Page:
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Archaeological politics and public interest in paleoamerican studies: lessons from Gordon Creek Woman and Kennewick Man

Owsley, D W ; Jantz, R L

American antiquity, October 2001, Vol.66(4), pp.565-75 [Periódico revisado por pares]

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  • Título:
    Archaeological politics and public interest in paleoamerican studies: lessons from Gordon Creek Woman and Kennewick Man
  • Autor: Owsley, D W ; Jantz, R L
  • Assuntos: Ethics, Research ; American Native Continental Ancestry Group -- History ; Archaeology -- Ethics
  • É parte de: American antiquity, October 2001, Vol.66(4), pp.565-75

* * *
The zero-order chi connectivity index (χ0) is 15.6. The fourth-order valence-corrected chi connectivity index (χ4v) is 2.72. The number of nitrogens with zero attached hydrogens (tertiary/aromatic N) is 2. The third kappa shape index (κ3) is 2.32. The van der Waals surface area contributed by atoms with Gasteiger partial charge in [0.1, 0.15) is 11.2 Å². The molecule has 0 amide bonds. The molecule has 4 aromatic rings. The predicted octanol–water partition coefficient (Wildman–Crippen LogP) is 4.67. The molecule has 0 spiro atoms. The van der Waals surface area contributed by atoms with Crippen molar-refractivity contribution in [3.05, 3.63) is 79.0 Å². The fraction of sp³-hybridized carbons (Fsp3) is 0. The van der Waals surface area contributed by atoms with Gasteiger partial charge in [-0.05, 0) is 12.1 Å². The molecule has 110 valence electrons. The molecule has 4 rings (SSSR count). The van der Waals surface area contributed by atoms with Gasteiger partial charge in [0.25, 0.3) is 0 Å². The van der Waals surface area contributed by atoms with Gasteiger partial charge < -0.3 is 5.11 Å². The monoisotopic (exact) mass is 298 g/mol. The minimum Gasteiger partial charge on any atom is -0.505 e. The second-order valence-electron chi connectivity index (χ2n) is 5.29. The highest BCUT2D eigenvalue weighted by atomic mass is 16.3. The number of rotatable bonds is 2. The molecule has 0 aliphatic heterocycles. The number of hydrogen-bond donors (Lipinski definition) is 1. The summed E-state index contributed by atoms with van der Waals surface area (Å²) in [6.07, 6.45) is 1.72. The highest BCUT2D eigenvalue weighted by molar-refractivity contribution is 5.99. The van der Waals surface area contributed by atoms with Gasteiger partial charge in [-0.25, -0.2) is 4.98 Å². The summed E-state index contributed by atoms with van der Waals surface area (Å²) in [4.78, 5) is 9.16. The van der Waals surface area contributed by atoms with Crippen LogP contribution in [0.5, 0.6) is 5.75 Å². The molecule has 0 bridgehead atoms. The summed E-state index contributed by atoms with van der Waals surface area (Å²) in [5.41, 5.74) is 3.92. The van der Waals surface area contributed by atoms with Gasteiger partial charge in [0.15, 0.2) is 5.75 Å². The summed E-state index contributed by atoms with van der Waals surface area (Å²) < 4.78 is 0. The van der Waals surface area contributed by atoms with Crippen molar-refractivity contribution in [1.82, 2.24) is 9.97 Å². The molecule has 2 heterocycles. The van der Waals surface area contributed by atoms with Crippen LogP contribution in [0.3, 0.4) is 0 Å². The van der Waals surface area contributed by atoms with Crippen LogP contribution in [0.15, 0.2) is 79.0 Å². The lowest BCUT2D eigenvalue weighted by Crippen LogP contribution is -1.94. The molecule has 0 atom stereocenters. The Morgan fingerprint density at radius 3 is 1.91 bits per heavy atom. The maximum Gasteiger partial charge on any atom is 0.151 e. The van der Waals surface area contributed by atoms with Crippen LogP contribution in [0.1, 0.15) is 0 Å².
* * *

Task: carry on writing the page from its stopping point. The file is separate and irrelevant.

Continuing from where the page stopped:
• Descrição: This paper discusses the Kennewick lawsuit as it relates to the intended purposes of NAGPRA. It also reflects upon comments made by Swedlund and Anderson (1999) in a recent American Antiquity Forum, which conceptually linked two ancient skeletons, Gordon Creek Woman and Kennewick Man. Their assertions indicate the need for clarifying specific issues and events pertaining to the case. We comment on how times have changed with the passage of NAGPRA, how differently these two skeletons have been treated by the media and the scientists interested in them, and show how discussions of biological affiliation have relevance. There is still much to be learned from Kennewick Man and Gordon Creek Woman. But attempts to bring the concept of race or racial typing into the picture show misunderstanding regarding the use of morphological data in tracing population historical relationships, not to mention obfuscating the scientific issues they raise.
  • Idioma: Inglês

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